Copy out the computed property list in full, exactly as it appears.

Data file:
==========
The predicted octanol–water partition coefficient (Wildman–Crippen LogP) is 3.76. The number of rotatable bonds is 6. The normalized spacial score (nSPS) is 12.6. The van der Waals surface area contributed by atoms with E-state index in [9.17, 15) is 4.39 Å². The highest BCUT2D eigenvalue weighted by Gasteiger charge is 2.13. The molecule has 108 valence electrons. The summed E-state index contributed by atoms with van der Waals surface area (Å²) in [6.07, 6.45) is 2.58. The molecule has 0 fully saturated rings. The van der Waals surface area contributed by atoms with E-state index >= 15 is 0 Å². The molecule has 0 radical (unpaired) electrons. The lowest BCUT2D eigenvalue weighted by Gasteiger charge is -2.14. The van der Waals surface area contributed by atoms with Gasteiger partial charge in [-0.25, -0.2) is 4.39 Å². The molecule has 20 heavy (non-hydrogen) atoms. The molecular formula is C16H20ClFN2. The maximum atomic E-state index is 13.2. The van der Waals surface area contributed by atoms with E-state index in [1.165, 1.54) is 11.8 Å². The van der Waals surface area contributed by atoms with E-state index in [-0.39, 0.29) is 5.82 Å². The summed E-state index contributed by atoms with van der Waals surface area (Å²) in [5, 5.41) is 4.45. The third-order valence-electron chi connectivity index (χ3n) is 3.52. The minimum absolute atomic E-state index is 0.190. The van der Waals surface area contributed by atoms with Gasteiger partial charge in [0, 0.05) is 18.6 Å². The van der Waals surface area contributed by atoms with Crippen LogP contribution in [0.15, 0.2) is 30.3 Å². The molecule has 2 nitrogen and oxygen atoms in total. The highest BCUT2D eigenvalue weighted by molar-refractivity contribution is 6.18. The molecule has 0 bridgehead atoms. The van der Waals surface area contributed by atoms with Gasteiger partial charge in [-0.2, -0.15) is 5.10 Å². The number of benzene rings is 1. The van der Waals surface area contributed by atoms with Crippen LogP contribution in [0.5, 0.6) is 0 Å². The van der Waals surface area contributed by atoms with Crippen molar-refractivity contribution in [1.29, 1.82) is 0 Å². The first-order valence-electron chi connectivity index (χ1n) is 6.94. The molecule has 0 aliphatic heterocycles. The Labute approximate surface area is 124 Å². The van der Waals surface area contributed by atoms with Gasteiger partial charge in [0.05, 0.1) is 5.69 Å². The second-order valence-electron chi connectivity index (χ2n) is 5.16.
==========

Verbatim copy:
The predicted octanol–water partition coefficient (Wildman–Crippen LogP) is 3.76. The number of rotatable bonds is 6. The normalized spacial score (nSPS) is 12.6. The van der Waals surface area contributed by atoms with E-state index in [9.17, 15) is 4.39 Å². The highest BCUT2D eigenvalue weighted by Gasteiger charge is 2.13. The molecule has 108 valence electrons. The summed E-state index contributed by atoms with van der Waals surface area (Å²) in [6.07, 6.45) is 2.58. The molecule has 0 fully saturated rings. The van der Waals surface area contributed by atoms with E-state index >= 15 is 0 Å². The molecule has 0 radical (unpaired) electrons. The lowest BCUT2D eigenvalue weighted by Gasteiger charge is -2.14. The van der Waals surface area contributed by atoms with Gasteiger partial charge in [-0.25, -0.2) is 4.39 Å². The molecule has 20 heavy (non-hydrogen) atoms. The molecular formula is C16H20ClFN2. The maximum atomic E-state index is 13.2. The van der Waals surface area contributed by atoms with E-state index in [1.165, 1.54) is 11.8 Å². The van der Waals surface area contributed by atoms with E-state index in [-0.39, 0.29) is 5.82 Å². The summed E-state index contributed by atoms with van der Waals surface area (Å²) in [5, 5.41) is 4.45. The third-order valence-electron chi connectivity index (χ3n) is 3.52. The minimum absolute atomic E-state index is 0.190. The van der Waals surface area contributed by atoms with Gasteiger partial charge in [0, 0.05) is 18.6 Å². The van der Waals surface area contributed by atoms with Crippen LogP contribution in [0.15, 0.2) is 30.3 Å². The molecule has 2 nitrogen and oxygen atoms in total. The highest BCUT2D eigenvalue weighted by molar-refractivity contribution is 6.18. The molecule has 0 bridgehead atoms. The van der Waals surface area contributed by atoms with Gasteiger partial charge in [-0.2, -0.15) is 5.10 Å². The number of benzene rings is 1. The van der Waals surface area contributed by atoms with Crippen LogP contribution in [0.5, 0.6) is 0 Å². The van der Waals surface area contributed by atoms with Crippen molar-refractivity contribution in [1.29, 1.82) is 0 Å². The first-order valence-electron chi connectivity index (χ1n) is 6.94. The molecule has 0 aliphatic heterocycles. The Labute approximate surface area is 124 Å². The van der Waals surface area contributed by atoms with Gasteiger partial charge in [0.05, 0.1) is 5.69 Å². The second-order valence-electron chi connectivity index (χ2n) is 5.16.